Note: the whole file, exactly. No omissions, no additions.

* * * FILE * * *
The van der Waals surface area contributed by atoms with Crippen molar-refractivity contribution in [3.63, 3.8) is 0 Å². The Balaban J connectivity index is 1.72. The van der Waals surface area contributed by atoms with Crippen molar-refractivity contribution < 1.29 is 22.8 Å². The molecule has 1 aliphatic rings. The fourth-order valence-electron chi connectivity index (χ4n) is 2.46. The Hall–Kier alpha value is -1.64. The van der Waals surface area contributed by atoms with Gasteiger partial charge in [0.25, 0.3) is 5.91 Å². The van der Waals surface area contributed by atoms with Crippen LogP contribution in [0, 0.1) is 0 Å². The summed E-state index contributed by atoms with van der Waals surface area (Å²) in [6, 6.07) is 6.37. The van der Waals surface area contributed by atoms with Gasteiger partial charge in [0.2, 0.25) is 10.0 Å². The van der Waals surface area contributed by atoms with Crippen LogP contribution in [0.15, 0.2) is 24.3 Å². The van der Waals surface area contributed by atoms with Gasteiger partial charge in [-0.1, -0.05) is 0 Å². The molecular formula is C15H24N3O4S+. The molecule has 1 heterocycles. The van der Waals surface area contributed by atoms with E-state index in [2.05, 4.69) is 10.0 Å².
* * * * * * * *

The van der Waals surface area contributed by atoms with Crippen molar-refractivity contribution in [3.63, 3.8) is 0 Å². The Balaban J connectivity index is 1.72. The van der Waals surface area contributed by atoms with Crippen molar-refractivity contribution < 1.29 is 22.8 Å². The molecule has 1 aliphatic rings. The fourth-order valence-electron chi connectivity index (χ4n) is 2.46. The Hall–Kier alpha value is -1.64. The van der Waals surface area contributed by atoms with Gasteiger partial charge in [0.25, 0.3) is 5.91 Å². The van der Waals surface area contributed by atoms with Crippen LogP contribution in [0, 0.1) is 0 Å². The summed E-state index contributed by atoms with van der Waals surface area (Å²) in [6, 6.07) is 6.37. The van der Waals surface area contributed by atoms with Gasteiger partial charge in [0.2, 0.25) is 10.0 Å². The van der Waals surface area contributed by atoms with Crippen LogP contribution in [0.15, 0.2) is 24.3 Å². The van der Waals surface area contributed by atoms with Gasteiger partial charge in [-0.1, -0.05) is 0 Å². The molecular formula is C15H24N3O4S+. The molecule has 1 heterocycles. The van der Waals surface area contributed by atoms with E-state index in [2.05, 4.69) is 10.0 Å².